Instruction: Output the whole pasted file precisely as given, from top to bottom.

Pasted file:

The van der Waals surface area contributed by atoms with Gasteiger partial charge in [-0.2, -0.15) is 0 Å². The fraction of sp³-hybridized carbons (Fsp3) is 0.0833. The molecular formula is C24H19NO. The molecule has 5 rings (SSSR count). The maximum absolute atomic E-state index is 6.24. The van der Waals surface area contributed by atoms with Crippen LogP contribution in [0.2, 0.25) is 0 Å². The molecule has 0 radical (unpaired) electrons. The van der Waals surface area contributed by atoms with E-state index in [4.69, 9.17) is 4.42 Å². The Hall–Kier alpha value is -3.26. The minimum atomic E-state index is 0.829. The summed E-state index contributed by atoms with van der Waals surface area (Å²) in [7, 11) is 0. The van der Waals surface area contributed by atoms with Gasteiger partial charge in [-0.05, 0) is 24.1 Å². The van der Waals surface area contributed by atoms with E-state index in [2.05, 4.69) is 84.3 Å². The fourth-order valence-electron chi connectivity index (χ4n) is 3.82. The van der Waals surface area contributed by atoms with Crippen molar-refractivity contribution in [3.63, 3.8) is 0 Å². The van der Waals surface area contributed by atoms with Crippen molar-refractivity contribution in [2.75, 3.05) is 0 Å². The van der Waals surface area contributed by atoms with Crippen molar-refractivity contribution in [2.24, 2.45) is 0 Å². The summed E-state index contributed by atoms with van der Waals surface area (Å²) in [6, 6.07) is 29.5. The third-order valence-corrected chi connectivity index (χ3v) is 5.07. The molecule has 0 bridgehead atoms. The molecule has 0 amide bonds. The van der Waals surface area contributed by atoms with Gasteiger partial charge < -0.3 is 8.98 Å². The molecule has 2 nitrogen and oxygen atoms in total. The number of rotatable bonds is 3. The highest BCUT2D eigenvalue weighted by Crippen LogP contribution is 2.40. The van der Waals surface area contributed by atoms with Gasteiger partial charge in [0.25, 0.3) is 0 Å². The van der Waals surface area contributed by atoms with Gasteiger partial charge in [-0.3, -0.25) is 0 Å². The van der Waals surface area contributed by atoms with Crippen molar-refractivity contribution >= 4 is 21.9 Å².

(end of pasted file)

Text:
The van der Waals surface area contributed by atoms with Gasteiger partial charge in [-0.2, -0.15) is 0 Å². The fraction of sp³-hybridized carbons (Fsp3) is 0.0833. The molecular formula is C24H19NO. The molecule has 5 rings (SSSR count). The maximum absolute atomic E-state index is 6.24. The van der Waals surface area contributed by atoms with Crippen LogP contribution in [0.2, 0.25) is 0 Å². The molecule has 0 radical (unpaired) electrons. The van der Waals surface area contributed by atoms with E-state index in [4.69, 9.17) is 4.42 Å². The Hall–Kier alpha value is -3.26. The minimum atomic E-state index is 0.829. The summed E-state index contributed by atoms with van der Waals surface area (Å²) in [7, 11) is 0. The van der Waals surface area contributed by atoms with Gasteiger partial charge in [-0.05, 0) is 24.1 Å². The van der Waals surface area contributed by atoms with E-state index in [2.05, 4.69) is 84.3 Å². The fourth-order valence-electron chi connectivity index (χ4n) is 3.82. The van der Waals surface area contributed by atoms with Crippen molar-refractivity contribution in [3.63, 3.8) is 0 Å². The van der Waals surface area contributed by atoms with Crippen molar-refractivity contribution in [2.75, 3.05) is 0 Å². The van der Waals surface area contributed by atoms with Crippen molar-refractivity contribution in [2.24, 2.45) is 0 Å². The summed E-state index contributed by atoms with van der Waals surface area (Å²) in [6, 6.07) is 29.5. The third-order valence-corrected chi connectivity index (χ3v) is 5.07. The molecule has 0 bridgehead atoms. The molecule has 0 amide bonds. The van der Waals surface area contributed by atoms with Gasteiger partial charge < -0.3 is 8.98 Å². The molecule has 2 nitrogen and oxygen atoms in total. The number of rotatable bonds is 3. The highest BCUT2D eigenvalue weighted by Crippen LogP contribution is 2.40. The van der Waals surface area contributed by atoms with Gasteiger partial charge in [0.25, 0.3) is 0 Å². The van der Waals surface area contributed by atoms with Gasteiger partial charge in [-0.3, -0.25) is 0 Å². The van der Waals surface area contributed by atoms with Crippen molar-refractivity contribution >= 4 is 21.9 Å².